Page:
The possibility of using this approach [current policy] to extend the life of the current arsenal of weapons indefinitely is limited. It might have been possible to do so had the United States designed differently the weapons it produced in the 1960s, 1970s, and 1980s. But it chose to optimize the design of the weapons for various purposes, for example, to maximize the yield of the weapon relative to its size and weight. It did not design them for remanufacture. This approach also requires that the United States utilize or replicate some materials or technologies that are no longer available. Designs constraints also prevent the utilization of advanced safety and security technologies…. The process of remanufacturing now underway introduces some uncertainty about the expected operational reliability

Suggested Citation:"2 Analytic Issues and Factors Affecting Deterrence and Assurance." National Research Council. 2014. U.S. Air Force Strategic Deterrence Analytic Capabilities: An Assessment of Tools, Methods, and Approaches for the 21st Century Security Environment. Washington, DC: The National Academies Press. doi: 10.17226/18622.
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of the weapons. So far at least, the directors of the weapons laboratories have been able to certify that they retain confidence in the remanufactured (and other stockpiled) weapons. But there are increasing concerns about how long such confidence will remain as the process of reinspecting and remanufacturing these weapons continues. Indeed, laboratory directors have testified that uncertainties are increasing.

Again, the committee did not have the time or budget for independent research on these matters, which relate strongly to the subject of its report and are important to the Air Force. It seems likely that at some point—despite the sensitivity related to these topics and the likely disruptive effects—the nation will review all of these matters and either reaffirm or alter stockpile-related policies and programs. If a clean-sheet-of-paper approach is taken, the committee believes that, while new analytic methods will be useful and internal peer review should be strengthened, it would also be valuable to give a major role to scientific and technical experts from outside of the current nuclear enterprise. Such experts would have fresh eyes and would have more independent perspectives with respect to the feasibility, wisdom, and affordability of continuing to repair and replace components developed decades ago.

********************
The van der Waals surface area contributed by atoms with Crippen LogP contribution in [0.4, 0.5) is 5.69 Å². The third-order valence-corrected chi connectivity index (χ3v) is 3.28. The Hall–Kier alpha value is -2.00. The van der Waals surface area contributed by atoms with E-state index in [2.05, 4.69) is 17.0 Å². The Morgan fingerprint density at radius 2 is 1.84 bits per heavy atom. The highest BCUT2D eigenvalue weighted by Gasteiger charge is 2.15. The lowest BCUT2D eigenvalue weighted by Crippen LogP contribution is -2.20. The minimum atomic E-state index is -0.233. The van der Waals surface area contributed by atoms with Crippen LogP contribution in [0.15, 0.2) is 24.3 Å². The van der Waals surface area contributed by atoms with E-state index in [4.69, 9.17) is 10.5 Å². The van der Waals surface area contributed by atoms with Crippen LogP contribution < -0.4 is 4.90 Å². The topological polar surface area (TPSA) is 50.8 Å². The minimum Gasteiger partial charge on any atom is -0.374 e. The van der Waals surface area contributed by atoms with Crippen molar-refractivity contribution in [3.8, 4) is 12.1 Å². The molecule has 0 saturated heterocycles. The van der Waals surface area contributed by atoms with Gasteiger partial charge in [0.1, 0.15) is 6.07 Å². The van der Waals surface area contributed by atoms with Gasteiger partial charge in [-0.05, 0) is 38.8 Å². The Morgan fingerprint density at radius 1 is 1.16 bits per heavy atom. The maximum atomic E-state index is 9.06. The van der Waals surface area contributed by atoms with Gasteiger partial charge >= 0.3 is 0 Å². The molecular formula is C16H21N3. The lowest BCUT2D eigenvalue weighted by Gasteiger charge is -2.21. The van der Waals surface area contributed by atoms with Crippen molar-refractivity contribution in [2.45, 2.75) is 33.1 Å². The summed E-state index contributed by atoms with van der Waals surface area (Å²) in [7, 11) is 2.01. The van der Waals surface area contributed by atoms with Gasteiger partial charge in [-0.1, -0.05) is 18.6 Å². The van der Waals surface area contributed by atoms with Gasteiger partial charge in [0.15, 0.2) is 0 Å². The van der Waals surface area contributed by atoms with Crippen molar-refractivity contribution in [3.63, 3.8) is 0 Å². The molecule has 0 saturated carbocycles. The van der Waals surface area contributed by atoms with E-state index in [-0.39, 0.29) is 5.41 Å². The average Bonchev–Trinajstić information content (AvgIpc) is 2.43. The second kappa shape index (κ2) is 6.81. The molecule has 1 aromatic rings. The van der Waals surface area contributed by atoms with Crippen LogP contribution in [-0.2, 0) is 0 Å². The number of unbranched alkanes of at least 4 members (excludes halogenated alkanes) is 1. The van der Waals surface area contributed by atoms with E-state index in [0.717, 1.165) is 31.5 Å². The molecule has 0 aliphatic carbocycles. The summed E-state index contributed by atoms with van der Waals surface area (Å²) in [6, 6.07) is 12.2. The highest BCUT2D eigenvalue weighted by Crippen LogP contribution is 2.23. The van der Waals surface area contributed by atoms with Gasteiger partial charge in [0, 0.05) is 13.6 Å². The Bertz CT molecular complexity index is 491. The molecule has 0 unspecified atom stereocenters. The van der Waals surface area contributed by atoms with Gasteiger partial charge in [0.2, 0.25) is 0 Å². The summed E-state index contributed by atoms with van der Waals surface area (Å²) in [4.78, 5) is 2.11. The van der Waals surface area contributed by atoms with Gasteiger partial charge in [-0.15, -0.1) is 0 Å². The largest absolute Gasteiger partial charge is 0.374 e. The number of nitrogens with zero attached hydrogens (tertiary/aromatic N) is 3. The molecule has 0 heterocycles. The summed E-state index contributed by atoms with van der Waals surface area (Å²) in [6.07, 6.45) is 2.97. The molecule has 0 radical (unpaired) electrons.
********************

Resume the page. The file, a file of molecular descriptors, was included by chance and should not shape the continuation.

Nuclear Command and Control

Another crucial subject that the committee was unable to look into during its short study was nuclear command and control. Logically, this deserves to be covered in a study of nuclear deterrence and assurance. Further, it is an important and troubled subject area. DoD initiatives in the last several years, championed by Ashton Carter while he was Deputy Secretary of Defense, sought vigorously to remedy problems of technological obsolescence and various other problems at the nuclear-enterprise level. Little public information is available as yet about what progress has been made and what remains to be done. This report can only highlight the problem area as one worthy of top-level attention, especially by the Air Force, the Navy, and DoD. The relevant analytic methods already exist, so the subject is not addressed in Chapter 3 or the remainder of the report. Nor are issues related to management of the nuclear enterprise, as discussed in a report chaired by James Schlesinger in the wake of weapon-mishandling incidents that led to the dismissal by Secretary Gates of the Secretary and Chief of Staff of the Air Force.46